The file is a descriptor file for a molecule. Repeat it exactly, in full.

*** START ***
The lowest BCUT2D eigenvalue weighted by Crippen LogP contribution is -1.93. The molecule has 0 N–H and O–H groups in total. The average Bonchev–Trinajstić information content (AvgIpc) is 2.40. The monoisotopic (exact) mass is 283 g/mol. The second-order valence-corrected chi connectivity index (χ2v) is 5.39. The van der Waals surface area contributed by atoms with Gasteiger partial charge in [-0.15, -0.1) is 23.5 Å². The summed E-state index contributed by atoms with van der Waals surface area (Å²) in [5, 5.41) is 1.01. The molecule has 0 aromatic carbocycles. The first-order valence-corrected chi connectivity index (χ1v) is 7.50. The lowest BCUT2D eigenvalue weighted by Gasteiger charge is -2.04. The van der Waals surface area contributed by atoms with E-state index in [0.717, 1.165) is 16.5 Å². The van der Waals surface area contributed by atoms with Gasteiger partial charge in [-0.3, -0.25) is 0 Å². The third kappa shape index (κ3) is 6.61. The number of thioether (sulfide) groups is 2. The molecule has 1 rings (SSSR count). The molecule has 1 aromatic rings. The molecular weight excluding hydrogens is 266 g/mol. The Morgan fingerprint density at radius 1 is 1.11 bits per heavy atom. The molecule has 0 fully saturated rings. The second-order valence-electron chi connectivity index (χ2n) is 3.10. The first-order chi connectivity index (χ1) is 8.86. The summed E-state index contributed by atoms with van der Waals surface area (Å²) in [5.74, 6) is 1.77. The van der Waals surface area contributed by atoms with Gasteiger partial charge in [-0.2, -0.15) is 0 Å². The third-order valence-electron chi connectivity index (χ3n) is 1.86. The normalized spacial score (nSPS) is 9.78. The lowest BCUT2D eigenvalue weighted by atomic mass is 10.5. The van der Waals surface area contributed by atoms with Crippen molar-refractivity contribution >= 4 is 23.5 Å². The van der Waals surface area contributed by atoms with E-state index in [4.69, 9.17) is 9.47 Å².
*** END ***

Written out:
The lowest BCUT2D eigenvalue weighted by Crippen LogP contribution is -1.93. The molecule has 0 N–H and O–H groups in total. The average Bonchev–Trinajstić information content (AvgIpc) is 2.40. The monoisotopic (exact) mass is 283 g/mol. The second-order valence-corrected chi connectivity index (χ2v) is 5.39. The van der Waals surface area contributed by atoms with Gasteiger partial charge in [-0.15, -0.1) is 23.5 Å². The summed E-state index contributed by atoms with van der Waals surface area (Å²) in [5, 5.41) is 1.01. The molecule has 0 aromatic carbocycles. The first-order valence-corrected chi connectivity index (χ1v) is 7.50. The lowest BCUT2D eigenvalue weighted by Gasteiger charge is -2.04. The van der Waals surface area contributed by atoms with E-state index in [0.717, 1.165) is 16.5 Å². The van der Waals surface area contributed by atoms with Gasteiger partial charge in [-0.3, -0.25) is 0 Å². The third kappa shape index (κ3) is 6.61. The number of thioether (sulfide) groups is 2. The molecule has 1 rings (SSSR count). The molecule has 1 aromatic rings. The molecular weight excluding hydrogens is 266 g/mol. The Morgan fingerprint density at radius 1 is 1.11 bits per heavy atom. The molecule has 0 fully saturated rings. The second-order valence-electron chi connectivity index (χ2n) is 3.10. The first-order chi connectivity index (χ1) is 8.86. The summed E-state index contributed by atoms with van der Waals surface area (Å²) in [5.74, 6) is 1.77. The van der Waals surface area contributed by atoms with Gasteiger partial charge in [-0.2, -0.15) is 0 Å². The third-order valence-electron chi connectivity index (χ3n) is 1.86. The normalized spacial score (nSPS) is 9.78. The lowest BCUT2D eigenvalue weighted by atomic mass is 10.5. The van der Waals surface area contributed by atoms with Crippen molar-refractivity contribution >= 4 is 23.5 Å². The van der Waals surface area contributed by atoms with E-state index in [4.69, 9.17) is 9.47 Å².